The Intiman Theatre drama continues. The board of this prominent Seattle nonprofit company which has been dealing with huge financial woes this year just announced they're bailing on the rest of the season effective immediately, in the hopes of reopening in 2012.
Meanwhile, they've laid off the entire staff (with two weeks' notice)--including the new artistic director Kate Whoriskey. The intention apparently was not to fire her, per se. But let's see if she sticks around waiting till 2012...
(All this despite the board's announcement two weeks ago that everything was just fine.)
Quite an artistic director's nightmare. Reminds me of the classic Seinfeld where George is all psyched to finally get a corporate job only to find out that the entire board is under indictment. ("Of course, you are aware...")
Otherwise, this is also a pretty big ship to go down in our fleet of professional regional theatres. One of Seattle's big three nonprofits, Intiman was also Bartlett Sher's theatre from 2000-2010. (It also won the Tony's Regional Theatre award in 2006.) And as David Brewster, of the Seattle micro-news site, Crosscut, reminds us, the other two institutions aren't doing so hot either:
ACT Theatre, which also dealt with a financial crisis by suspending operations for a season, has recently reinvented itself by using its multi-stage theater as a way to draw in varied audiences and mount some shows at lower costs. The Seattle Repertory Theatre is in a kind of controlled "pause," reducing costs while preparing succession plans and new directions.Brewster also offers sound advice for Intiman's future:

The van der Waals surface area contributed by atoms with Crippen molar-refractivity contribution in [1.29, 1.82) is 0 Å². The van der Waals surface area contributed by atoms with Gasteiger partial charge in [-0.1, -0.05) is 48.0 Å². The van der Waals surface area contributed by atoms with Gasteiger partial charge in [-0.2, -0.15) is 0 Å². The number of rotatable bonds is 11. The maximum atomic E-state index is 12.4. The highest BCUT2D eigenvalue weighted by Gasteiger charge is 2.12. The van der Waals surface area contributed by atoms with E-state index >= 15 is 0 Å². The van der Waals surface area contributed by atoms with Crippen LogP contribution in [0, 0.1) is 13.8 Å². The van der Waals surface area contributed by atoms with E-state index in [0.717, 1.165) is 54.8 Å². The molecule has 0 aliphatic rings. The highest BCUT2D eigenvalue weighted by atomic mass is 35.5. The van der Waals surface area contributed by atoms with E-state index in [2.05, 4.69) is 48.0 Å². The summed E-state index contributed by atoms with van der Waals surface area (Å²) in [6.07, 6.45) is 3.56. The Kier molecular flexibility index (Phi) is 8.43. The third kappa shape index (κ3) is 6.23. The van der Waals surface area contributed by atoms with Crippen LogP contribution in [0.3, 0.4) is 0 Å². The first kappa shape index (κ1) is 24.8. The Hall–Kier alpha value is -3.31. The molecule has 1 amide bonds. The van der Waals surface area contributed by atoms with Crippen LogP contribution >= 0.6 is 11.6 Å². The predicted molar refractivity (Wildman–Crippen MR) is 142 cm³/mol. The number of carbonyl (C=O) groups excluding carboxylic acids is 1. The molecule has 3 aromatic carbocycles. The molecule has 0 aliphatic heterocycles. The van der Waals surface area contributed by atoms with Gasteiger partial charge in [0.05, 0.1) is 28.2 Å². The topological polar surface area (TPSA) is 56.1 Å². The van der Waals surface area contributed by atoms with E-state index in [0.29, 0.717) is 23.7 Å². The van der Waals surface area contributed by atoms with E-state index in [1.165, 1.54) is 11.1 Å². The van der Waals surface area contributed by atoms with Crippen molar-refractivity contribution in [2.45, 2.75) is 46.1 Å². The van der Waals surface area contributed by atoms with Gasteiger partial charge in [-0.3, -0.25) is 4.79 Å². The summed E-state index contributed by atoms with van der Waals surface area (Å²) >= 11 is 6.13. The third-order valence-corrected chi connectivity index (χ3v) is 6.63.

Intiman has very much been a theater revolving around the needs and charisma of its star directors, most of whom were better as stage directors than as artistic directors who could make the whole company flourish. That approach is probably no longer affordable, and it may reflect a Broadway and New York orientation that has outlived its appeal. Now Intiman needs to think more about the present needs of the community: how this theater should fit in, what other users its playhouse might host, and how the whole teetering world of Seattle theater should adjust after this new seismic shock.I think the problem, though, may not be whether or not Sher or Whoriskey were the best artistic directors possible for the place. Those with fewer NYC commitments might have been marginally better. But could the theatre still have survived the huge systemic challenges going on right now to such institutions? Don't forget that this news comes on the heels of the Philadelphia Orchestra filing for Chapter 11.
What we may be seeing here is the first crack (or one of the many first cracks) in the whole regional theatre/LORT network that has defined the profession's national nonprofit landscape for the last fifty years. Basic economics tells us that a cyclical change is due, in response to a changing world. Where does it lead?
One lesson, perhaps: cities other than New York might find it harder to support more than one large nonprofit theatre institution. Who has money to subscribe to even one theatre season these days, let alone three. So either the subscription model goes, or the theatres themselves.